Adele M. Stan

Adele M. Stan is a columnist for The American Prospect. She is research director of People for the American Way, and a winner of the Hillman Prize for Opinion & Analysis Journalism.

Recent Articles

Stacey Abrams Could Be Dems’ Best Hope for Winning in 2020

Alyssa Pointer/Atlanta Journal-Constitution via AP Georgia gubernatorial candidate Stacey Abrams makes remarks during a press conference at the Abrams Headquarters in Atlanta. O n November 16, one of the most extraordinary political speeches in American history was delivered, when Stacey Abrams, the Democratic nominee in Georgia’s gubernatorial race, acknowledged that her opponent would be the Peach State’s next governor, but refused to concede that she had lost the race. “To be clear,” she told supporters, “this is not a speech of concession.Concession means to acknowledge an action is right, true or proper. As a woman of conscience and faith, I cannot concede. But my assessment is that the law currently allows no further viable remedy.” For years, Abrams has been fighting the state’s systematic disenfranchisement of voters—most of them African American—at the hands of Georgia Secretary of State Brian Kemp, the very man who was claiming victory over her in the race for governor...

The Constitution Is on the Ballot

(AP Photo/Evan Vucci)
(AP Photo/Evan Vucci) Donald Trump speaks during a campaign rally at Columbia Regional Airport, in Missouri on November 1, 2018. P resident Donald J. Trump wants you to believe that this election is all about him. And in a sense, it is. If Democrats take back either or both chambers of Congress, they can thwart the president’s agenda. It’s an agenda that requires thwarting if the republic is to be preserved. This week, the president made clear his willingness to disregard the Constitution of the United States, claiming he can override any provisions he doesn’t care for with a simple stroke of the pen. At present issue is the 14th Amendment, which confers citizenship on all who are born in the United States. Pundits have labeled this latest Trumpian gambit as a campaign “stunt”—the kind of promise that will evaporate, as if it were never made, after Tuesday’s midterm elections. They note the requirement of yet another constitutional amendment—a rightfully heavy procedural lift—to...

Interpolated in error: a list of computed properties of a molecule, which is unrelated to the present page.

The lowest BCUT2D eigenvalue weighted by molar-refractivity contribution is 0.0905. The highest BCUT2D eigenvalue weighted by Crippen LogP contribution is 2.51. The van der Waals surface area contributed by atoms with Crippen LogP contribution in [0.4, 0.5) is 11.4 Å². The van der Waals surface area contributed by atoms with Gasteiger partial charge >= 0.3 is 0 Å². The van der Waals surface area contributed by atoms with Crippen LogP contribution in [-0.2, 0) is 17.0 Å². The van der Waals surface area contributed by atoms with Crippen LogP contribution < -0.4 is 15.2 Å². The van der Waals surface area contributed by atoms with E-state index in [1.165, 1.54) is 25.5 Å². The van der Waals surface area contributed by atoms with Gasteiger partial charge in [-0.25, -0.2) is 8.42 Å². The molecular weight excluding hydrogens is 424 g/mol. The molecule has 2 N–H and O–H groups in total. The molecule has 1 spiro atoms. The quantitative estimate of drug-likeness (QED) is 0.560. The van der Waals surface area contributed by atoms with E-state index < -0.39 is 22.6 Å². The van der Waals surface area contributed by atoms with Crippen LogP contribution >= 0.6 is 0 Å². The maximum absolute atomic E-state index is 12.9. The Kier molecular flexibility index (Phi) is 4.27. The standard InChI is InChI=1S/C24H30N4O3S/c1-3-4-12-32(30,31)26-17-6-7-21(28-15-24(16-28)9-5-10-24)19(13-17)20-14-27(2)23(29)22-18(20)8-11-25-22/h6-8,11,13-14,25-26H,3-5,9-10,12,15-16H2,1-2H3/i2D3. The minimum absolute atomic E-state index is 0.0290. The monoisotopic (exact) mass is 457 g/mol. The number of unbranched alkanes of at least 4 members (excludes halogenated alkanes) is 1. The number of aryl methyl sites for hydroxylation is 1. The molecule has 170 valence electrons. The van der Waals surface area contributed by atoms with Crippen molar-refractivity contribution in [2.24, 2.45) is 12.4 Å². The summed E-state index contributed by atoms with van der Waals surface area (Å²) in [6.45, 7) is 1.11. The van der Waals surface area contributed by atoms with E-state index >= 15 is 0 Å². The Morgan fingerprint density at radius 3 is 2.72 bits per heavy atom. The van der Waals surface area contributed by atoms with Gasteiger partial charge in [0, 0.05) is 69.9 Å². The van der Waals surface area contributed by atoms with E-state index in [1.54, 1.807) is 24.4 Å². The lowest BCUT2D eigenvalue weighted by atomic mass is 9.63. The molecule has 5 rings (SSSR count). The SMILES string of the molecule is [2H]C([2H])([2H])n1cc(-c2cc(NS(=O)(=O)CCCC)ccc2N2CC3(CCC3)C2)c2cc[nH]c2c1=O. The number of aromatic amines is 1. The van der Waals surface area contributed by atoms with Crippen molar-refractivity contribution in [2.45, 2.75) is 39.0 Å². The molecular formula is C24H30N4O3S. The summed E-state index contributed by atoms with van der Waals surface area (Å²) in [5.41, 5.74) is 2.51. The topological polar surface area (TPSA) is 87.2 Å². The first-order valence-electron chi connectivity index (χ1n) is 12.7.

The Hate at the Heart of Power

(AP Photo/Andrew Harnik)
(AP Photo/Andrew Harnik) Trump departs a rally at Southern Illinois Airport in Murphysboro, Illinois, on October 27, 2018. T hings are very bad. They’re very bad in America, and even worse in much of the world , thanks to the global rise of hate-fueled politics. Yet nearly two years after the election that delivered a proud bigot and pathological liar to the Oval Office, supporters of the lying bigot defend their man, acting as if there’s a debate to be had over whether the liar-in-chief’s behavior had anything to do with a week soaked in the blood of bigotry, beginning with the murder of an African American Kentucky couple by an apparent white supremacist (after he failed to gain entry to a black church), and ending with the massacre of 11 Jews in their place of worship by an anti-Semite. In between, another act of domestic terrorism against the United States of America—the attempted pipe-bombing of a former president and top members of his administration, among others—failed only...

Trump Continues His War on Journalists

Even as Jamal Khashoggi’s likely murder commands headlines, the president is dehumanizing journalists on the campaign trail and priming his base for more assaults on the First Amendment.

(AP Photo/Carolyn Kaster)
(AP Photo/Carolyn Kaster) Trump speaks to media before boarding Air Force One on October 18, 2018, at Andrews Air Force Base in Maryland, on his way to Montana. O n Thursday, Secretary of State Mike Pompeo went to the White House, where he briefed President Donald J. Trump on his meetings with Saudi and Turkish officials about the likely murder of Washington Post columnist Jamal Khashoggi inside the Saudi consulate in Istanbul. Khashoggi, a critic of both Trump and Saudi Crown Prince Mohammed bin Salman, was reportedly tortured, dismembered, and killed by a 15-man team at the direction of Saudi officials. After the secretary of state departed the White House, where he said he urged the president to give the Saudis a little more time to conduct their own investigation of the “incident surrounding Mr. Khashoggi,” as Pompeo called it, Trump boarded his plane for a campaign rally in Montana, where he lauded U.S. Representative Greg Gianforte for having assaulted a reporter during the 2016...

Trump Signals Journalists Are Fair Game

(AP Photo/Pablo Martinez Monsivais)
(AP Photo/Pablo Martinez Monsivais) President Trump and Jared Kushner on October 1, 2018 I t should come as little surprise, I suppose, that a president who routinely demeans the press and has contempt for First Amendment demonstrations should have nothing bad to say about a regime that allegedly tortured and executed, inside its own consulate, a journalist living in exile. Never mind that the agents of that regime who are believed to have murdered the journalist also reportedly dismembered his body, and spirited it out of the diplomatic compound. If you think the case of Jamal Khashoggi is simply a Saudi thing, think again. His suspected murder, which allegedly took place in the Saudi embassy in Istanbul, could not have been carried out without the approval of the crown prince, Mohammed bin Salman—the very same crown prince who pals around with Jared Kushner, President Donald J. Trump’s son-in-law, and who rules a country whose investments in the Trump and Kushner businesses have...

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